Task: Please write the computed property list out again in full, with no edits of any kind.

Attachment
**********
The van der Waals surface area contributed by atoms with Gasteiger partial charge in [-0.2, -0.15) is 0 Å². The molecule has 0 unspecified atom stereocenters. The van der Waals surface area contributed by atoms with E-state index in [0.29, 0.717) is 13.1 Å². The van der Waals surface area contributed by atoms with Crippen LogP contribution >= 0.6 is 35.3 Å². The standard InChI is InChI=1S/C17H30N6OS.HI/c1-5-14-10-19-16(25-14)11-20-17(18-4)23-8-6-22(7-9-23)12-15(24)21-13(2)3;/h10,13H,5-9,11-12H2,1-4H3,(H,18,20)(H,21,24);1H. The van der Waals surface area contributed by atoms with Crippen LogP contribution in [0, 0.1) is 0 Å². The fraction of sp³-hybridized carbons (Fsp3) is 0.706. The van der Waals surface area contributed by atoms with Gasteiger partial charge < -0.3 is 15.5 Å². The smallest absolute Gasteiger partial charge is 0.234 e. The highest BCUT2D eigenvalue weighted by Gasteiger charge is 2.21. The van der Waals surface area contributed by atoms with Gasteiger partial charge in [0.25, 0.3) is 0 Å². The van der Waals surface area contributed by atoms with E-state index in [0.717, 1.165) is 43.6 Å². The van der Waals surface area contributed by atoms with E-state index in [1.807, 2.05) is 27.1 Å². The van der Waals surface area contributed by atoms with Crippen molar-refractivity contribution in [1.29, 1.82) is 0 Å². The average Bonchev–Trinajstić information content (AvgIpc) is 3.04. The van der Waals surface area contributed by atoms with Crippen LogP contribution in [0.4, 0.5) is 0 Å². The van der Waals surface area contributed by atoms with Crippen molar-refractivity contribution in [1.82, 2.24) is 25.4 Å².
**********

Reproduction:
The van der Waals surface area contributed by atoms with Gasteiger partial charge in [-0.2, -0.15) is 0 Å². The molecule has 0 unspecified atom stereocenters. The van der Waals surface area contributed by atoms with E-state index in [0.29, 0.717) is 13.1 Å². The van der Waals surface area contributed by atoms with Crippen LogP contribution >= 0.6 is 35.3 Å². The standard InChI is InChI=1S/C17H30N6OS.HI/c1-5-14-10-19-16(25-14)11-20-17(18-4)23-8-6-22(7-9-23)12-15(24)21-13(2)3;/h10,13H,5-9,11-12H2,1-4H3,(H,18,20)(H,21,24);1H. The van der Waals surface area contributed by atoms with Crippen LogP contribution in [0, 0.1) is 0 Å². The fraction of sp³-hybridized carbons (Fsp3) is 0.706. The van der Waals surface area contributed by atoms with Gasteiger partial charge < -0.3 is 15.5 Å². The smallest absolute Gasteiger partial charge is 0.234 e. The highest BCUT2D eigenvalue weighted by Gasteiger charge is 2.21. The van der Waals surface area contributed by atoms with Gasteiger partial charge in [0.25, 0.3) is 0 Å². The van der Waals surface area contributed by atoms with E-state index in [0.717, 1.165) is 43.6 Å². The van der Waals surface area contributed by atoms with E-state index in [1.807, 2.05) is 27.1 Å². The van der Waals surface area contributed by atoms with Crippen molar-refractivity contribution in [1.29, 1.82) is 0 Å². The average Bonchev–Trinajstić information content (AvgIpc) is 3.04. The van der Waals surface area contributed by atoms with Crippen LogP contribution in [0.4, 0.5) is 0 Å². The van der Waals surface area contributed by atoms with Crippen molar-refractivity contribution in [1.82, 2.24) is 25.4 Å².